When you’re just trying to keep it all together in your head, you’re running a pretty serious risk, in fact, as there are always going to be some things which are of higher value to you and the business, things that would really cause a problem if they didn’t get done.
It’s also good to include all of the tasks or responsibilities you have, outside of projects for the business, that can take up time and potentially thwart your project schedules. You don’t want to get blindsided by something that comes up from your personal life unexpectedly, demanding your attention because those things need to get done, too.
As you get deeply involved in projects for your business, many times, your personal responsibilities can get neglected, as the business tends to take precedence. So, the point is just to map out all those tasks at the same time to avoid a scheduling conflict, or other type of conflict.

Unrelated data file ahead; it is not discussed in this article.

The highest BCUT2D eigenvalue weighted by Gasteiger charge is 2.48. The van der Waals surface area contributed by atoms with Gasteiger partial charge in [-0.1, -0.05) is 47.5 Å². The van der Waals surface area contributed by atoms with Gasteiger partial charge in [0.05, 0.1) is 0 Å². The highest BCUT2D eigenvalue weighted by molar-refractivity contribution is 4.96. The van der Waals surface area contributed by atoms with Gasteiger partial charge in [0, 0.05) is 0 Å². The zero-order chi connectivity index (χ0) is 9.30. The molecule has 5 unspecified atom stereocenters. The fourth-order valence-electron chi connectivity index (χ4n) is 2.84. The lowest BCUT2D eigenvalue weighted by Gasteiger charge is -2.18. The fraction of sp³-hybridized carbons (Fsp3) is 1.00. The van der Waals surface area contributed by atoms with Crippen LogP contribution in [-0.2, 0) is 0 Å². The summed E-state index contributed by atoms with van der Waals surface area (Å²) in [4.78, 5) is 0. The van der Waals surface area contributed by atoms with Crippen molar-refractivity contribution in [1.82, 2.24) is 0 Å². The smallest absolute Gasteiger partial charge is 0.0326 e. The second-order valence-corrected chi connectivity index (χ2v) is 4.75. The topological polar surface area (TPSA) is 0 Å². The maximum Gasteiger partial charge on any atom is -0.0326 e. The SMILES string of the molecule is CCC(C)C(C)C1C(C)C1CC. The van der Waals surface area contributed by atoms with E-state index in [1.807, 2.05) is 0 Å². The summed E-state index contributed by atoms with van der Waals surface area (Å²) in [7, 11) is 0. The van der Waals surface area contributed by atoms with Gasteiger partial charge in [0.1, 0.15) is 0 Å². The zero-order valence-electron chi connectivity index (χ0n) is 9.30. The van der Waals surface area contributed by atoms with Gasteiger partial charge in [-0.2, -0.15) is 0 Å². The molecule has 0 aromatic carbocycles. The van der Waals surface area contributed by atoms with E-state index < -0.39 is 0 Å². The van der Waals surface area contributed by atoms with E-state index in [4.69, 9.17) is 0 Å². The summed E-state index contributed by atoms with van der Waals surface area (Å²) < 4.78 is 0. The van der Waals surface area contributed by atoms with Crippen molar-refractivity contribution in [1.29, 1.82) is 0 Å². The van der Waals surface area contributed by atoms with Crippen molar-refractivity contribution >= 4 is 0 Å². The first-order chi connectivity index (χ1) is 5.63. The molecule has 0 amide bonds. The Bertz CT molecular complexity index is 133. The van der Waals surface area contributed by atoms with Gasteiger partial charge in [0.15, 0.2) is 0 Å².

As a very basic guideline for this, simply add to your list all the dates when projects need to be completed, also including the amount of time you predict that each project will take to complete. You can use whatever you’re most comfortable with. If you like everything to be right out there in front of you, then get a whiteboard and put your ongoing and upcoming projects up there on the wall.
Go Old-School, or Go Digital
That method is admittedly a little bit old-school, so a lot of people may not like physically writing everything out on a dry erase board. If that’s not your cup of tea, then, you can always go the digital route. There are quite a few tools to do this.
One great tool you can use is Monday, a service that gives you online project management software for keeping all your tasks in line. Monday is based on a model that’s very visual, and many people use it mainly for just keeping a visual reference in front of them at all times, for what they need to get done.